I reached out to all of my mentors for advice and career guidance. My first few days were probably spent sending/checking emails and talking on the phone with faculty members. Even though I often had to stop myself from crying on the phone, I found everyone to be astoundingly supportive and generous with their time. My mentors reached out to faculty members on my behalf and were my strongest advocates and pillars of support. Having their support gave me the confidence to move forward and come back even stronger next year.
Be honest with yourself.
The NRMP Match is an imperfect system. The algorithm relies on programs and applicants to rank each other based on how much they want each other. But conflicting interests, internal candidates, “promised” spots, nepotism, egos, and other intangible factors still influence the rank list. And sometimes bad luck just happens. It’s easy to blame the system or external factors beyond our control for poor outcomes. And I know that’s what I wanted to do for days.
But the most painful step was coming to terms with the fact that there are always things that I can improve upon. I did a lot of self-reflection after speaking with multiple mentors and faculty members about ways I could maximize my chances of matching next year. There are always going to be external factors beyond our control influencing the match, but we can still try to give ourselves the best shot possible by always striving to be the best candidate we can be.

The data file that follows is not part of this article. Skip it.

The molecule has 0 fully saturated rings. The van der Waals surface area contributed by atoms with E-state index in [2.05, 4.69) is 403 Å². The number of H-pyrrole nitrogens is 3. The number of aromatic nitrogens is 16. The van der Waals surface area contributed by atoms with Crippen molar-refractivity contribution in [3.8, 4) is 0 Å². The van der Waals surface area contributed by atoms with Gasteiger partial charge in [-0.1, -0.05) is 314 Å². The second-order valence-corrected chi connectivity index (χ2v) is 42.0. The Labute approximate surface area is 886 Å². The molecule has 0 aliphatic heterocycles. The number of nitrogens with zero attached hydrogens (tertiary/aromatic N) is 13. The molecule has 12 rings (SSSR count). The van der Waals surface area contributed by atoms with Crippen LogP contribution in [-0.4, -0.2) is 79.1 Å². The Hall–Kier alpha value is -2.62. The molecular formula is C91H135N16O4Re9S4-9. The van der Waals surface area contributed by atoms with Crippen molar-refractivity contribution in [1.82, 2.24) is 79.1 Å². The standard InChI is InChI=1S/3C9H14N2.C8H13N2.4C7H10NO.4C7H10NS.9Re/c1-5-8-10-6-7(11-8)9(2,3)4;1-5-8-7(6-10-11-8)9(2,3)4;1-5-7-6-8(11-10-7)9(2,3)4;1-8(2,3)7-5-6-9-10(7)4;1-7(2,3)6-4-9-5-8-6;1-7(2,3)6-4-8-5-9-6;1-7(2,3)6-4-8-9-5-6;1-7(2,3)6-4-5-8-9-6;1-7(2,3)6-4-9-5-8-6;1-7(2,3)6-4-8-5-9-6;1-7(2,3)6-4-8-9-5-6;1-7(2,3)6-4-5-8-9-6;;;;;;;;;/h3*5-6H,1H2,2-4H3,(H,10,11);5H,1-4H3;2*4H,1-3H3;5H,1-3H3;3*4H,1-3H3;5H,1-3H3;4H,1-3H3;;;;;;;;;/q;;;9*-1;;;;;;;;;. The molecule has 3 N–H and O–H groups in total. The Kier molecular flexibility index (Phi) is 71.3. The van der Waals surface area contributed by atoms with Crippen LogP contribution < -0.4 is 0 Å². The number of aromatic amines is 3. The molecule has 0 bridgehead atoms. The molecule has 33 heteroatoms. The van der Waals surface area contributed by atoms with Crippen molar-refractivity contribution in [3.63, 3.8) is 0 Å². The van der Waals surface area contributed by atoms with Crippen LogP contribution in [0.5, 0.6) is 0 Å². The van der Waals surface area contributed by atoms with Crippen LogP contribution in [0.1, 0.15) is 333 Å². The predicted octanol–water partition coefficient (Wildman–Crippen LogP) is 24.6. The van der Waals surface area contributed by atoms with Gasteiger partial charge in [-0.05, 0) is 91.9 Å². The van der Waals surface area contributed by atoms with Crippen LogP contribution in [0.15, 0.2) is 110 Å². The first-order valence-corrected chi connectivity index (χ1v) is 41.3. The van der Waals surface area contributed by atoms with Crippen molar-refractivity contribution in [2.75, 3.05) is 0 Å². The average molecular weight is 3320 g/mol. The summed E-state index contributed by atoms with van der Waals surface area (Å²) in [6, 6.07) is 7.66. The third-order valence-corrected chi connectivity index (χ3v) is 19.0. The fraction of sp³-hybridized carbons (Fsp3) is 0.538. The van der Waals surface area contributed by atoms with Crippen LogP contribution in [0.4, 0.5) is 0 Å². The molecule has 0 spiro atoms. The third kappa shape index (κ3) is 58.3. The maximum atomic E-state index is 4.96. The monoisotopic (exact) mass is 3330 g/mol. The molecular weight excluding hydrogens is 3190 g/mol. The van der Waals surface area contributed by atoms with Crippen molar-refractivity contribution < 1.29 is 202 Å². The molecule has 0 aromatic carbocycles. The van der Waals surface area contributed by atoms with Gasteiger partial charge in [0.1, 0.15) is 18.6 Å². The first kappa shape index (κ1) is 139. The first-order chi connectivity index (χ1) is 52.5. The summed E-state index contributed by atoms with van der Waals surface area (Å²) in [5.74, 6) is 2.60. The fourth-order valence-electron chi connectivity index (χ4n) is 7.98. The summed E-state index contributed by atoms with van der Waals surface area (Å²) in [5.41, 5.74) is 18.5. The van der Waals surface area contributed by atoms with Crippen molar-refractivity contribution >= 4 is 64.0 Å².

Believe in your own resilience.
Having this breakthrough is what saved me. I had to find the inner strength and courage to believe that I have what it takes to succeed. No one else will help me reach my goals but me. The human mind has an extraordinary capacity to overcome adversity and unleash untapped potential when we least expect it. That’s why we see athletes come back stronger after career-ending injuries, struggling writers who couldn’t get their work published develop highly renowned careers, and activists rally a nation after decades of persecution. It’s humbling to think that if these guys overcame what they did, I should be able to overcome this little speed bump too. Failure is not the end of the road.
Grow from failure.
It’s important to overcome failure, but more importantly, it’s important to learn and grow from failure. I think failure is what creates the depth in our narrative and gives us perspective in our lives. If we are not measured by our failures, then we are measured by our will and ability to better ourselves after failure. Not matching might be painful now, but the lesson it taught me about myself is invaluable.
The future seems so much brighter now because I am no longer afraid to fail.
Don’t be afraid to reach out for help.
Everyone deals with pain and failure in their own time, and it’s not a reflection of who you are as a person. Please talk to someone if you feel like things aren’t getting better right now. There is life after not matching.